War and internal conflict create food insecurity in myriad ways. One is through population displacement. According to the FAOUN report, the number of refugees and internally displaced persons (IDPs) has “increased significantly along with the greater number of conflicts,” doubling from 2007 to 2016 to a total of 64 million people.

One out of every 113 human beings is currently a refugee, an IDP, or seeking asylum. An estimated 70 million people worldwide are likely to suffer undernourishment as a result of displacement.

War also exacts heavy tolls on agriculture and food distribution systems, “from production, harvesting, processing and transport to input supply, financing and marketing,” states the report. In Iraq, for example, prior to the 2003 US invasion, the Nineveh and Salah-al Din districts produced a third of the country’s wheat and 40 percent of its barley. Yet by February 2016, 70-80 percent of Salah al-Din’s grain cultivations were damaged or destroyed; in Nineveh, which includes the city of Mosul, 32-68 percent of the land used for wheat cultivation had been either compromised or destroyed, as well as 43-57 percent of the land used to cultivate barley.

In Syria, where agriculture once thrived—and where many scientists believe it originated historically—six years of attempted regime change by the United States have devastated the country’s cultivation. Eighty-five percent of Syrians now live in poverty. An estimated 6.7 million faced acute food insecurity in 2016. Acute malnutrition—wasting—is currently seen at increased levels in most areas.

One of the most insidious ways that conflict drives undernourishment lies in “food … being used as a weapon of war.” The report mentions the use of trade blockades in South Sudan. It notably fails to mention the Saudi-led blockade against Yemen, where imported grains supply the bulk of the population’s nutrition.

Conflict is not the only source of undernourishment, as the FAOUN report makes clear. Climate extremes have led to sharp increases in food insecurity in Sub-Saharan Africa as well as Southwest and Southeast Asia.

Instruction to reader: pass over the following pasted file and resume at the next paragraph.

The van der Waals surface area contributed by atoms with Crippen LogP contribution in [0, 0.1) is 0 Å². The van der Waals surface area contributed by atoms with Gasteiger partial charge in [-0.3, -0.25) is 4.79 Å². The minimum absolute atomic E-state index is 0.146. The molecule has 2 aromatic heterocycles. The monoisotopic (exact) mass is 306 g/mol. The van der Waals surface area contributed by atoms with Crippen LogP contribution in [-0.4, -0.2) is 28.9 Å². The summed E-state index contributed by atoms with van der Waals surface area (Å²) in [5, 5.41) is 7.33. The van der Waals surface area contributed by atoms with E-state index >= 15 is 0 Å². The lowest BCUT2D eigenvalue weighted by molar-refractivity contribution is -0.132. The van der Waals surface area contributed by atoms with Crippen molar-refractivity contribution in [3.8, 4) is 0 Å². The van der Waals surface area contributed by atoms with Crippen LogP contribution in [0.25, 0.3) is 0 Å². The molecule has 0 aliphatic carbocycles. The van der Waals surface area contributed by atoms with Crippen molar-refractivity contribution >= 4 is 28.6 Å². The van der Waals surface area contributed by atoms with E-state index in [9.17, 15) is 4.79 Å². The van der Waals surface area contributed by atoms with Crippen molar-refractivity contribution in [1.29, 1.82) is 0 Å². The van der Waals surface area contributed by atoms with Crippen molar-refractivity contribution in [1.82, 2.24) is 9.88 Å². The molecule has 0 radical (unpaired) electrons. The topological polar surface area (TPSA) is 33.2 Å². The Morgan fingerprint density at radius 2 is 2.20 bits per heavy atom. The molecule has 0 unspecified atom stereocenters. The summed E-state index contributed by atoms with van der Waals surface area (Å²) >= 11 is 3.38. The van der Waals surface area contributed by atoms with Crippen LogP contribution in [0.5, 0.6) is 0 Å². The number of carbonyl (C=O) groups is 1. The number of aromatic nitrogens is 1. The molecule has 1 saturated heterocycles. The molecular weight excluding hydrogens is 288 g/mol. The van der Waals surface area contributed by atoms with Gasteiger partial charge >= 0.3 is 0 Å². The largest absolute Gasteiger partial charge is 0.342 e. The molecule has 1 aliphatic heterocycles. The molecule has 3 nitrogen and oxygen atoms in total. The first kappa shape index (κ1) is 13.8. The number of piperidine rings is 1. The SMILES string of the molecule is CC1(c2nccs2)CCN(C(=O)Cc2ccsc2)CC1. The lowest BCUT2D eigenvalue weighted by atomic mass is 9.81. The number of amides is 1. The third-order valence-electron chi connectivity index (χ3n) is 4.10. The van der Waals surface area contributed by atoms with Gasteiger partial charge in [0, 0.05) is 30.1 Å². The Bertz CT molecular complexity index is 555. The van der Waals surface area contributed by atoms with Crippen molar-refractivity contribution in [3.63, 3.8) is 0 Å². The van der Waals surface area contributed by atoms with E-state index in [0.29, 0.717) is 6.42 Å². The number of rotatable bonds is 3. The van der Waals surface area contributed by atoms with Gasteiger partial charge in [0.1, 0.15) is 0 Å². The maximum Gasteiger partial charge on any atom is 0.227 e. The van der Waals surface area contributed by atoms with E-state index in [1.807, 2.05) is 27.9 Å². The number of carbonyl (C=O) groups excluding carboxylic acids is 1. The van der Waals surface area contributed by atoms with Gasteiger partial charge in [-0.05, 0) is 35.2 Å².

In addition, as the World Socialist Website has reported in the past, diseases of malnutrition are once again on the rise in developed countries such as the United States and Great Britain. In these countries, it is not uncommon to find occurrences of morbid obesity alongside undernourishment in a single family. As wages stagnate and food prices continue to increase, many people can only afford heavily processed, starchy foods. Such products are more profitable for companies to supply, because they are less prone to spoilage and are therefore cheaper to transport and store.

This is a burgeoning health crisis, as the report points out: “food insecurity and poor nutrition during pregnancy and childhood are associated with metabolic adaptations that increase the risk of obesity and associated non-communicable chronic diseases in adulthood.”

As the report’s authors say, the results of the UN’s assessments have “set off alarm bells we cannot afford to ignore.” However, while the UN rightly points out that conflict engenders undernourishment, it blatantly omits the role that imperialism plays in these conflicts. It classifies the conflicts in South Sudan and Syria as internal conflicts, when, in fact, the chaos in both countries has been directly caused by the United States, its allies, and its proxies. It even fails to mention the United States at all in its assessment of Iraq, invaded, laid waste to and occupied by US military forces from 2003 to 2011, and still a battleground.